Coherent structures on a boundary layer in Rayleigh-Bénard turbulence

Michael J. Shelley, Michael Vinson

Research output: Contribution to journalArticle

Abstract

Observations of Rayleigh-Bénard convection have shown the existence of various coherent structures in the boundary layer region of the convection cell in the regime of hard turbulence (Zocchi et al 1990). These structures include long-lived waves, plumes and propagating regions of rotational fluid, termed ‘swirls’. Besides providing visualizations of these flow structures, the experimenters have conjectured that the observed waves are normal modes associated with the buoyant shear layer at the wall, and have provided a measured dispersion relation. We study here a simple model of such an unstably stratified boundary layer. The model consists of a two-dimensional layer of constant vorticity against a wall; this models the effect of viscosity and the large-scale rolling motion in creating shear at the wall. The effect of buoyancy is included as a sharp density jump across the boundary of the shear layer. We study both the linear analysis of the model, and its nonlinear behaviour through numerical simulation. The model reproduces much of the behaviour observed in the experiment. We observe the formation of both plumes and swirls, similar in form and dynamics to those in the experiment. We find that plumes and swirls arise from the same instability mechanism, only differing in the amount of shear acting upon them. The linear and nonlinear behaviour of the model's neutrally stable normal modes are inconsistent with that of the observed waves on the boundary layer; neutrally stable waves of the model obey a different dispersion relation, and are nonlinearly unstable to superharmonic Rayleigh-Taylor instabilities. We suggest that the observed waves reflect some other collective action of the system.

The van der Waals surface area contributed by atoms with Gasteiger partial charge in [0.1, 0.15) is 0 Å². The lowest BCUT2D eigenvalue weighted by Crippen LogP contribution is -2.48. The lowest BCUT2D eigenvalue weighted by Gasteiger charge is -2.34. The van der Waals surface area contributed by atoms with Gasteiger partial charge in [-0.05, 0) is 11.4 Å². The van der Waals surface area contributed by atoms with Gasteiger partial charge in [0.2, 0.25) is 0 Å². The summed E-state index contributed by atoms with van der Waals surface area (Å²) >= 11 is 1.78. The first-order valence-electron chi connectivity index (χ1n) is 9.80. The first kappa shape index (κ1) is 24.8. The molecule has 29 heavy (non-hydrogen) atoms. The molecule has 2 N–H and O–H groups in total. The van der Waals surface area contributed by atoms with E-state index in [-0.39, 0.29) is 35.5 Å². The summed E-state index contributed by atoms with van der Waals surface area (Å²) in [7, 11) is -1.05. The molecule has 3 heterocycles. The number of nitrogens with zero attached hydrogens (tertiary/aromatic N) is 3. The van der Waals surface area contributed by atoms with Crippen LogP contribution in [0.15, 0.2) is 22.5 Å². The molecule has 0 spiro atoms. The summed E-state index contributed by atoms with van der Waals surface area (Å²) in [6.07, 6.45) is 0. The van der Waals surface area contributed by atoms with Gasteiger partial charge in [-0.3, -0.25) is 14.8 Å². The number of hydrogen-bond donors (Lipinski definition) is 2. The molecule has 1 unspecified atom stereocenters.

Original languageEnglish (US)
Pages (from-to)323-351
Number of pages29
JournalNonlinearity
Volume5
Issue number2
DOIs
StatePublished - Mar 1992

ASJC Scopus subject areas

  • Statistical and Nonlinear Physics
  • Mathematical Physics
  • Physics and Astronomy(all)
  • Applied Mathematics

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